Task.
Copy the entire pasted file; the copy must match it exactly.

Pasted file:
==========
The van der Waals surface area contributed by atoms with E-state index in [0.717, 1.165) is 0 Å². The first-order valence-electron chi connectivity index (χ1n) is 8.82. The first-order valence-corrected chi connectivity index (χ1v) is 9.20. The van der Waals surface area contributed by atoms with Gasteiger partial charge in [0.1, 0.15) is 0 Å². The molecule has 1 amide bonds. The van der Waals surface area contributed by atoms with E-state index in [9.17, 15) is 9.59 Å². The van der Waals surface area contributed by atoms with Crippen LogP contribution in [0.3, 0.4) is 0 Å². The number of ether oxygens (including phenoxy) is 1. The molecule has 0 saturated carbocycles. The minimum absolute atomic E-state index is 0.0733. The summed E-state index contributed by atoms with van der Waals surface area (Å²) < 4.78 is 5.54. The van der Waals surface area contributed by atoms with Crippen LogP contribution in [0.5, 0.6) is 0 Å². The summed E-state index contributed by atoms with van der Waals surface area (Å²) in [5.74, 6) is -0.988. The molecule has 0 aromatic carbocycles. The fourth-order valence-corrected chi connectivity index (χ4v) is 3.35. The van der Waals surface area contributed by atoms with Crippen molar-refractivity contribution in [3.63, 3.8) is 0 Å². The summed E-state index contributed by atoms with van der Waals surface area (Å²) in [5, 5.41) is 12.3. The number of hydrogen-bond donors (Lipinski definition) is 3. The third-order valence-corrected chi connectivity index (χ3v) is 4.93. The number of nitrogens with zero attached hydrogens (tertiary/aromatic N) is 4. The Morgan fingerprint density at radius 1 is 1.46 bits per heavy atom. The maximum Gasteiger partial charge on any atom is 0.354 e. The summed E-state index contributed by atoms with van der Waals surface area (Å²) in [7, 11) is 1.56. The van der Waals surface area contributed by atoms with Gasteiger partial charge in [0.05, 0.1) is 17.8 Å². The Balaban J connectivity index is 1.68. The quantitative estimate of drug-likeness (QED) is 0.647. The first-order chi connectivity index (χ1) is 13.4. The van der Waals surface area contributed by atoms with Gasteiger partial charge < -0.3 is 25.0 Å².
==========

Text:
The van der Waals surface area contributed by atoms with E-state index in [0.717, 1.165) is 0 Å². The first-order valence-electron chi connectivity index (χ1n) is 8.82. The first-order valence-corrected chi connectivity index (χ1v) is 9.20. The van der Waals surface area contributed by atoms with Gasteiger partial charge in [0.1, 0.15) is 0 Å². The molecule has 1 amide bonds. The van der Waals surface area contributed by atoms with E-state index in [9.17, 15) is 9.59 Å². The van der Waals surface area contributed by atoms with Crippen LogP contribution in [0.3, 0.4) is 0 Å². The number of ether oxygens (including phenoxy) is 1. The molecule has 0 saturated carbocycles. The minimum absolute atomic E-state index is 0.0733. The summed E-state index contributed by atoms with van der Waals surface area (Å²) < 4.78 is 5.54. The van der Waals surface area contributed by atoms with Crippen LogP contribution in [0.5, 0.6) is 0 Å². The summed E-state index contributed by atoms with van der Waals surface area (Å²) in [5.74, 6) is -0.988. The molecule has 0 aromatic carbocycles. The fourth-order valence-corrected chi connectivity index (χ4v) is 3.35. The van der Waals surface area contributed by atoms with Crippen molar-refractivity contribution in [3.63, 3.8) is 0 Å². The summed E-state index contributed by atoms with van der Waals surface area (Å²) in [5, 5.41) is 12.3. The number of hydrogen-bond donors (Lipinski definition) is 3. The third-order valence-corrected chi connectivity index (χ3v) is 4.93. The number of nitrogens with zero attached hydrogens (tertiary/aromatic N) is 4. The Morgan fingerprint density at radius 1 is 1.46 bits per heavy atom. The maximum Gasteiger partial charge on any atom is 0.354 e. The summed E-state index contributed by atoms with van der Waals surface area (Å²) in [7, 11) is 1.56. The van der Waals surface area contributed by atoms with Gasteiger partial charge in [0.05, 0.1) is 17.8 Å². The Balaban J connectivity index is 1.68. The quantitative estimate of drug-likeness (QED) is 0.647. The first-order chi connectivity index (χ1) is 13.4. The van der Waals surface area contributed by atoms with Gasteiger partial charge < -0.3 is 25.0 Å².